Dray­mond Green put to­gether an­other fan­tas­tic all-around game, get­ting 12 re­bounds, 10 as­sists, six points and three more blocked shots af­ter swat­ting five in Sun­day’s win.

Curry went 6 for 18 for 19 points and also had six as­sists and six re­bounds. Klay Thomp­son was 6 of 17 with 16 points and CJ McCol­lum and Damian Lil­lard were hardly were the dy­namic scor­ing duo for Port­land they’d been com­bin­ing for 75 points only three days ear­lier.

Again, Golden State did it on de­fense -- hold­ing the Blaz­ers to 12 points in the third.

“Our of­fense got scat­tered, we were rush­ing ev­ery­thing. We were just not poised of­fen­sively and that put our de­fense in a bad po­si­tion,” coach Steve Kerr said. “I thought in the third quar­ter we set­tled our of­fense down which helped our de­fense.”

And now the War­riors own a 2-0 lead in the best-of-seven se­ries as it shifts to Port­land for Satur­day’s Game 3, just as Kerr’s group did go­ing ahead on the Blaz­ers in last year’s Western Con­fer­ence semi­fi­nal won in five games.

“We’ve got to have this one,” Lil­lard said.

Mau­rice Hark­less scored all of his 15 points in the first half and the Blaz­ers gave up seven straight points to start the third as the War­riors were off and run­ning. Port­land played again with­out cen­ter Jusuf Nur­kic, and missed him. The 7-footer still isn’t 100 per­cent from a nondis­placed frac­ture in his right leg that side­lined him for the fi­nal seven reg­u­lar-sea­son games.

McCol­lum, who shot 16 for 28 to score 41 in the 121-109 Game 1 loss, scored 11 points on 4-for-17 shoot­ing. Lil­lard was 5 for 17 and held to 12 points.

“Com­ing in the first two games we just wanted to take one,” Lil­lard said. “We didn’t do that.”


WASH­ING­TON (AP) -Through the first three quar­ters of Game 2 of the Wash­ing­ton Wizards’ open­ing play­off se­ries, Bradley Beal made only 6 of 18 shots. And that came af­ter shoot­ing just 9 for 21 in Game 1.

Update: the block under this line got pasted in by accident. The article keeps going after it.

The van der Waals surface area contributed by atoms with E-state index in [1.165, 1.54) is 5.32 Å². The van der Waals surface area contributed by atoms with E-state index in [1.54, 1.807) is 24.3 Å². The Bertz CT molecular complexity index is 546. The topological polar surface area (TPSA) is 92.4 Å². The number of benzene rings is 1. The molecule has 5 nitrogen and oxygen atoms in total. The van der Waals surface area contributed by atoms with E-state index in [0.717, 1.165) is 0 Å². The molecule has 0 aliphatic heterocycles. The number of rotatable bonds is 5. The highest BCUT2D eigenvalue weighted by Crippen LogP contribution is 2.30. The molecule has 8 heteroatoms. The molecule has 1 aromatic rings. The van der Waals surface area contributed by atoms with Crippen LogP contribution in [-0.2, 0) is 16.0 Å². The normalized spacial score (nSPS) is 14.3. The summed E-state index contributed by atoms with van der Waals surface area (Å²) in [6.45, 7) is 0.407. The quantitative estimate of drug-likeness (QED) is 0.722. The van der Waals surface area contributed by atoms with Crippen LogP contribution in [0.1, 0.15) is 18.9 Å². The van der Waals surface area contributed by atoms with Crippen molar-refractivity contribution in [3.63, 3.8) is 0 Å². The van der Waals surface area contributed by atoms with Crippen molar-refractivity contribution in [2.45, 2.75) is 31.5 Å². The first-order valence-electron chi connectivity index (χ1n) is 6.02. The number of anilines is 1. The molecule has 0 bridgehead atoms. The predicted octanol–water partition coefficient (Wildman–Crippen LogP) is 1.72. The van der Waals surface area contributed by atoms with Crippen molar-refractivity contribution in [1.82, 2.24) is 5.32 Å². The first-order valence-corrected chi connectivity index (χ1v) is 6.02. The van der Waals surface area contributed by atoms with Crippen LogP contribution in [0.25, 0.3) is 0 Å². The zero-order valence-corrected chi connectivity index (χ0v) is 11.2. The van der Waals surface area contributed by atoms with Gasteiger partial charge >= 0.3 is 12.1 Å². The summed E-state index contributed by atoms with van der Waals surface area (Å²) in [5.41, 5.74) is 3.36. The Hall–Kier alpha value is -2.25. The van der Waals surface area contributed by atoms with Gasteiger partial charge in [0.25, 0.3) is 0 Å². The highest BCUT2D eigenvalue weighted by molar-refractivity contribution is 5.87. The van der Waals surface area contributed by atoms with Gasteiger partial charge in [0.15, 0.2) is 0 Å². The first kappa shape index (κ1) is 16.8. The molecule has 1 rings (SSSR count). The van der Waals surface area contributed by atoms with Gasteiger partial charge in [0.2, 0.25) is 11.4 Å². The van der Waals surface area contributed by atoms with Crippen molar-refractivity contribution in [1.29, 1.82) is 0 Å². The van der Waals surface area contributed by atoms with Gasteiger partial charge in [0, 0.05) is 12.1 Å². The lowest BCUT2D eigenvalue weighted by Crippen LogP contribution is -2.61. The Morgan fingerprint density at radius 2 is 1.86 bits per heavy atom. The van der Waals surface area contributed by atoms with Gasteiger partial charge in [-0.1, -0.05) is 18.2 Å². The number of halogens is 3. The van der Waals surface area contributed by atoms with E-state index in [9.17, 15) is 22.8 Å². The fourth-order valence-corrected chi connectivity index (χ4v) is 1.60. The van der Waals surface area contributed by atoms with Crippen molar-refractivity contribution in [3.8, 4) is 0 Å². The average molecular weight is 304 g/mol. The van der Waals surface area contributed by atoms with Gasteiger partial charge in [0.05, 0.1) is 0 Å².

Did all of those misses bother him? Not one bit. In­stead, he re­lied on a silly play on words that he says his agent taught him.

“It’s some­thing I al­ways tell my­self: I don’t know what a ‘miss’ is. A ‘miss’ is a ‘lady,’” Beal ex­plained with a smile. “Ev­ery­body’s con­fi­dent in me. Coach is more than con­fi­dent in me. So I just rise up and shoot it.”

In a rough-and-tum­ble, foul­filled game, Beal and back­court mate John Wall took over in the fourth quar­ter Wed­nes­day night, com­bin­ing to score 20 of Wash­ing­ton’s last 21 points in a 109-101 vic­tory over the At­lanta Hawks that gave the Wizards a 2-0 lead in their Eastern Con­fer­ence se­ries.

Beal fin­ished with 31 points, 16 on 6-of-9 shoot­ing in the fi­nal pe­riod.

“He’s a fran­chise guy, with me, also on this team. We need him to be the scorer for us,” Wall said. “We don’t care if he shoots the ball 30 times.”

Wall earned chants of “M-V-P!” while con­tribut­ing 32 points and nine as­sists, in­clud­ing a dish to Beal for his key 3-pointer with 38 sec­onds re­main­ing that sealed the win for the hosts. As soon as Beal let the ball fly, Wall raised both arms in cel­e­bra­tion.

“When he shoots it,” Wall said of that shot, “it’s game over.”

Wash­ing­ton, which trailed 78-74 en­ter­ing the fi­nal pe­riod, won de­spite a to­tal of only seven points from start­ing for­wards Marki­eff Mor­ris and Otto Porter Jr., who were both in foul trou­ble early.

“It was a tricky game to coach,” said Wash­ing­ton’s Scott Brooks, who avoided postgame crit­i­cism of the of­fi­ci­at­ing, jok­ing that he al­ready knew he would be get­ting a text mes­sage from his daugh­ter about a $2,000 fine he drew for a tech­ni­cal foul. Game 3 is Satur­day at At­lanta. Paul Mill­sap led the Hawks with 27 points and 10 re­bounds, and Dennis Schroder scored 23 points.